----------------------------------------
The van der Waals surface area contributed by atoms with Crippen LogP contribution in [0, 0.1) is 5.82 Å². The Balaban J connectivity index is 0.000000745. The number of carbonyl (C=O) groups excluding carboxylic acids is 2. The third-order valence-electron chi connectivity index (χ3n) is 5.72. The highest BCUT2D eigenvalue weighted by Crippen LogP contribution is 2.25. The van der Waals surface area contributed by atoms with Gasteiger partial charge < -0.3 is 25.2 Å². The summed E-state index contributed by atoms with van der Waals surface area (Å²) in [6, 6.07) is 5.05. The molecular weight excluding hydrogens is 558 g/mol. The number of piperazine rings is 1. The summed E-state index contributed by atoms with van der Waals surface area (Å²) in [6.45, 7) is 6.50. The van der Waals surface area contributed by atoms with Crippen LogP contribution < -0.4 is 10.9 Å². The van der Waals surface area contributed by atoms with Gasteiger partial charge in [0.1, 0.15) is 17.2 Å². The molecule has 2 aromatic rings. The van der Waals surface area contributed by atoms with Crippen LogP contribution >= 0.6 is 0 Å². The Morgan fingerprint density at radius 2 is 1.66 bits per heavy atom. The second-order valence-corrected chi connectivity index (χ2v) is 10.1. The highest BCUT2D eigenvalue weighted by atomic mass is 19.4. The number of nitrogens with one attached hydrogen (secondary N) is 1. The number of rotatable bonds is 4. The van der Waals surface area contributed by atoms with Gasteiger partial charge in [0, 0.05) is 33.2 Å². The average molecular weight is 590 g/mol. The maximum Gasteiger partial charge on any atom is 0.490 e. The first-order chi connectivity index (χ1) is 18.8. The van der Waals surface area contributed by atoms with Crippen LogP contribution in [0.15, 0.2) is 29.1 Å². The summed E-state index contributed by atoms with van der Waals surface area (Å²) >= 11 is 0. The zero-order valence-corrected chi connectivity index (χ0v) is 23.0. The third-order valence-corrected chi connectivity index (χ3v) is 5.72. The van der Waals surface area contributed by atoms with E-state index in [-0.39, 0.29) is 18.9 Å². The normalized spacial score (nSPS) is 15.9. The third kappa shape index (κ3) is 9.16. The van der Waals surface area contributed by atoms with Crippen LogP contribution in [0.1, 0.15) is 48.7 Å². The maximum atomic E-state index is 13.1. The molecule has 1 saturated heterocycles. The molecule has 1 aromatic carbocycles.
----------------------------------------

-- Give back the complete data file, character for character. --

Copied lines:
The van der Waals surface area contributed by atoms with Crippen LogP contribution in [0, 0.1) is 5.82 Å². The Balaban J connectivity index is 0.000000745. The number of carbonyl (C=O) groups excluding carboxylic acids is 2. The third-order valence-electron chi connectivity index (χ3n) is 5.72. The highest BCUT2D eigenvalue weighted by Crippen LogP contribution is 2.25. The van der Waals surface area contributed by atoms with Gasteiger partial charge < -0.3 is 25.2 Å². The summed E-state index contributed by atoms with van der Waals surface area (Å²) in [6, 6.07) is 5.05. The molecular weight excluding hydrogens is 558 g/mol. The number of piperazine rings is 1. The summed E-state index contributed by atoms with van der Waals surface area (Å²) in [6.45, 7) is 6.50. The van der Waals surface area contributed by atoms with Crippen LogP contribution < -0.4 is 10.9 Å². The van der Waals surface area contributed by atoms with Gasteiger partial charge in [0.1, 0.15) is 17.2 Å². The molecule has 2 aromatic rings. The van der Waals surface area contributed by atoms with Crippen LogP contribution >= 0.6 is 0 Å². The Morgan fingerprint density at radius 2 is 1.66 bits per heavy atom. The second-order valence-corrected chi connectivity index (χ2v) is 10.1. The highest BCUT2D eigenvalue weighted by atomic mass is 19.4. The number of nitrogens with one attached hydrogen (secondary N) is 1. The number of rotatable bonds is 4. The van der Waals surface area contributed by atoms with Gasteiger partial charge in [0, 0.05) is 33.2 Å². The average molecular weight is 590 g/mol. The maximum Gasteiger partial charge on any atom is 0.490 e. The first-order chi connectivity index (χ1) is 18.8. The van der Waals surface area contributed by atoms with Crippen LogP contribution in [0.15, 0.2) is 29.1 Å². The summed E-state index contributed by atoms with van der Waals surface area (Å²) >= 11 is 0. The zero-order valence-corrected chi connectivity index (χ0v) is 23.0. The third-order valence-corrected chi connectivity index (χ3v) is 5.72. The van der Waals surface area contributed by atoms with E-state index in [-0.39, 0.29) is 18.9 Å². The normalized spacial score (nSPS) is 15.9. The third kappa shape index (κ3) is 9.16. The van der Waals surface area contributed by atoms with Crippen LogP contribution in [0.1, 0.15) is 48.7 Å². The maximum atomic E-state index is 13.1. The molecule has 1 saturated heterocycles. The molecule has 1 aromatic carbocycles.